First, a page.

People connect and emotionally connect with people better than objects, don’t they? This is emotional interplay with people. So brands want to be like people. And the other side of the insight is, if the most successful brands are more like the most successful people, then the most successful people are probably more like the most successful brands, aren’t they? You know, I know a lot of people whoa are well branded. They’re very clear. Now you don’t read about Hugh Jackman in the gossip column do you? Because this guy’s pretty clear about who he is. So is Richard Branson. So is Oprah. Oprah knows who her brand is. She’s clear. All you got to do is go to her website you can find out what her values are. You can find out her core purpose is in life. It’s all there. She talks about it all the time. And people ask. That want to know. What makes this woman tick? Where are her boundaries? What’s her definition? Who is she? Because I sort of like to know who she is so I can find out a way of, sort of working out who I am. Unfortunately, a lot of people trade in to being trying to be Oprah. Well you can’t be Oprah because Oprah is Oprah. What you really need to do is just be yourself instead of trying to be somebody else. But people are looking for that. They’re looking guidance. They are looking for the road. They are looking for the sign post aren’t they? They are trying to find out how do I get there? How do I find out who I am? What is it?
I’ll get back to this business, the difference between, what I feel the difference between a business and a brand or a person and a brand. And businesses that aren’t brands, that are just businesses, they’re unfocused. Sort of all over the place. Brands have clarity. Businesses focus on process. If you’re a person you’re focused on being busy. Brands focus on the customer, businesses focus on profit. Brands focus on people. Businesses focus, struggle to get customers, right? It’s a struggle to get customers. Great brands, the customers find you. Businesses struggle to have customer loyalty. They got this massive churn factor all the time. People are moving in and moving out of their business all the time. It’s a massive issue. Brands don’t have that problem, they have massive customer loyalty. Businesses have constant margin erosion. Got a discount right? Have a look in the newspaper right now, everybody’s selling the farm. Harvey Norman, man this guy doesn’t sell stuff he sells finance. So his entire business revolves around how far out he can go in trading terms. And you know, the further more, further out that he goes, the more I think he’s desperate. This is the stress advertising. This guy’s not, hasn’t got a brand. What he’s doing is selling terms. He’s actually selling GE credit cards or something like that.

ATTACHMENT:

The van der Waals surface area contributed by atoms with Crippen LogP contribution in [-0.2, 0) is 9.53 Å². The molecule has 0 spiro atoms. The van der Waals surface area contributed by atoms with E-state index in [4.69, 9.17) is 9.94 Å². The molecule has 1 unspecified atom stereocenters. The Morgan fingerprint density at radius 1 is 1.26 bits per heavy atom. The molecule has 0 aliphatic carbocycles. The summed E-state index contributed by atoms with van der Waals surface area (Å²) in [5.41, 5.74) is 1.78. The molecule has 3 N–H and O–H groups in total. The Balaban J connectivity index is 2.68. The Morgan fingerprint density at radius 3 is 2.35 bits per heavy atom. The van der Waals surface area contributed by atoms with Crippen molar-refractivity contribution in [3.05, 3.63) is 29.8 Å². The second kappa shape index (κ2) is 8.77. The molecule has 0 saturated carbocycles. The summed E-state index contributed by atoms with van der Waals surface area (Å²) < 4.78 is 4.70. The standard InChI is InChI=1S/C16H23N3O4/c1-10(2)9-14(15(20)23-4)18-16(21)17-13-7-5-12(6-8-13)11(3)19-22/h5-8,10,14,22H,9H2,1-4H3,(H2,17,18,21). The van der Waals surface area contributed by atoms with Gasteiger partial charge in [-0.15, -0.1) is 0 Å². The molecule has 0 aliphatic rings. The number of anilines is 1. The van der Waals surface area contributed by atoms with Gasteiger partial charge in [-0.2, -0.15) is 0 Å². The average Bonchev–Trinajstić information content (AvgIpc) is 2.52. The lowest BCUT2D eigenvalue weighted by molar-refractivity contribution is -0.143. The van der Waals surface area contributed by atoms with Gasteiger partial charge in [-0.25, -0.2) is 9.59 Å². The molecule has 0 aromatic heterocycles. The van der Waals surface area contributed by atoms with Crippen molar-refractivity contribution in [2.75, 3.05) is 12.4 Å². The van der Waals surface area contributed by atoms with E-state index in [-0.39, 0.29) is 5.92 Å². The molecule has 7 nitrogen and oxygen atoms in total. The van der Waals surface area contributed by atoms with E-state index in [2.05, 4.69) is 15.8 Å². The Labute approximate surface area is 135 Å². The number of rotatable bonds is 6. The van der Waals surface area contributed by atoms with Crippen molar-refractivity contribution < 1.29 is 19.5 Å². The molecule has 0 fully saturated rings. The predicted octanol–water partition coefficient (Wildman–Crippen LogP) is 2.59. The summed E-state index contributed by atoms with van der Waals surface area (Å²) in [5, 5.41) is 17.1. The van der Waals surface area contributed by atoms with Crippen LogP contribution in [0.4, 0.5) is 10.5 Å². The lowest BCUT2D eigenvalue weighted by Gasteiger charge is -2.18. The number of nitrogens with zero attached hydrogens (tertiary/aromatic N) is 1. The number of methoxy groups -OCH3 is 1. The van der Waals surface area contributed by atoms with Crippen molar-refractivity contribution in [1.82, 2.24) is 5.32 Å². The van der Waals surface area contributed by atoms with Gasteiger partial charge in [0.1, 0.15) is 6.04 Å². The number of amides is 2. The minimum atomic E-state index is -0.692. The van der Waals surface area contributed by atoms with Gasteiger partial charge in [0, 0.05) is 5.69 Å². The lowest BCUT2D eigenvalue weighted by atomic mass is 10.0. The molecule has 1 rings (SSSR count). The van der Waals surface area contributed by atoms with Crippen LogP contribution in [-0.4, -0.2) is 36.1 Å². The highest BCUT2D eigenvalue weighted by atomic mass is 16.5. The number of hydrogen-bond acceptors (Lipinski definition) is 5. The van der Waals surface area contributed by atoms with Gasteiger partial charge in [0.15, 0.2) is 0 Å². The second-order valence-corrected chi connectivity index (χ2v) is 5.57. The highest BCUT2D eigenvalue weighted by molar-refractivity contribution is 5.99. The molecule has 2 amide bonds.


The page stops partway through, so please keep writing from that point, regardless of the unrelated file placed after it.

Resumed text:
So, you know, and I look at other great brands like department stores where there’s just a sale, after sale, after sale, after sale. 20% off, 30% off. One of my friends is one of the top guys on one of those big department store businesses, and he said something to me the other day that I thought was just unbelievable enlightening. He said, Glen, the new 20% is 40%. And I went, really? He said, yeah. He said, it’s distressing buddy, we just gotta keep giving margin away to get customers in. And he said, the big concern we’ve got is the new 40% is gonna be 60% because they won’t come in, unless we’re on sale they just won’t come in. And I said, but don’t you see what you’re doing? You’re educating people to come in only when you’re on sale. They wont shop there unless you’re on sale buddy. So you’re your own worst enemy. Go back to your brand and start creating some value for who you are and what you stand for and the experience people have when they come in. Because the experience is not there anymore and you’re just selling discounts.
So in tough times people reckon they’ve got to default to something else and people do the same thing who don’t understand who they are. They’re defaulting to somebody or something else, you know? In psychological terms, if Alistair were here he’d say you’re defaulting to what your parents told you or imprinted on you when you were a kid. So all that imprinting and all that stuff that you learned, you default back and that’s who you are. Well it’s not. Absolutely is not who you are. You are who you want to be and who you get clear about.